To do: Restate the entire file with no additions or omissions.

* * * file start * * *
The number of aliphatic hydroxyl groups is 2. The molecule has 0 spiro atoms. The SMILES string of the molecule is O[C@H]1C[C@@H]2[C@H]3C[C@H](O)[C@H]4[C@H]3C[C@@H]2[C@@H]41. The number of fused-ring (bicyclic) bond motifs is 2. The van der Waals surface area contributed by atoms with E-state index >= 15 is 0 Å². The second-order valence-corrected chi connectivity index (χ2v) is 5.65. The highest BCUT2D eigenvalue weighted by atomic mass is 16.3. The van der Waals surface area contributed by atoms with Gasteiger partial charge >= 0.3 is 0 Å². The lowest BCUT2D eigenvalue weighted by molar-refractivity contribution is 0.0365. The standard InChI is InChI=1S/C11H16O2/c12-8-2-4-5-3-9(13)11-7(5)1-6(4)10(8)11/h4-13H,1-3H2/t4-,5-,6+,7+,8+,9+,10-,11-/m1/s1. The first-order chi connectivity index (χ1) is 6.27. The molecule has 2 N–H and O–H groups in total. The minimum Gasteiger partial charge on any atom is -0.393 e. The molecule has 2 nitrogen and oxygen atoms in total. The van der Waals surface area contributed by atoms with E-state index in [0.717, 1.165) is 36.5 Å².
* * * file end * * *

The number of aliphatic hydroxyl groups is 2. The molecule has 0 spiro atoms. The SMILES string of the molecule is O[C@H]1C[C@@H]2[C@H]3C[C@H](O)[C@H]4[C@H]3C[C@@H]2[C@@H]41. The number of fused-ring (bicyclic) bond motifs is 2. The van der Waals surface area contributed by atoms with E-state index >= 15 is 0 Å². The second-order valence-corrected chi connectivity index (χ2v) is 5.65. The highest BCUT2D eigenvalue weighted by atomic mass is 16.3. The van der Waals surface area contributed by atoms with Gasteiger partial charge >= 0.3 is 0 Å². The lowest BCUT2D eigenvalue weighted by molar-refractivity contribution is 0.0365. The standard InChI is InChI=1S/C11H16O2/c12-8-2-4-5-3-9(13)11-7(5)1-6(4)10(8)11/h4-13H,1-3H2/t4-,5-,6+,7+,8+,9+,10-,11-/m1/s1. The first-order chi connectivity index (χ1) is 6.27. The molecule has 2 N–H and O–H groups in total. The minimum Gasteiger partial charge on any atom is -0.393 e. The molecule has 2 nitrogen and oxygen atoms in total. The van der Waals surface area contributed by atoms with E-state index in [0.717, 1.165) is 36.5 Å².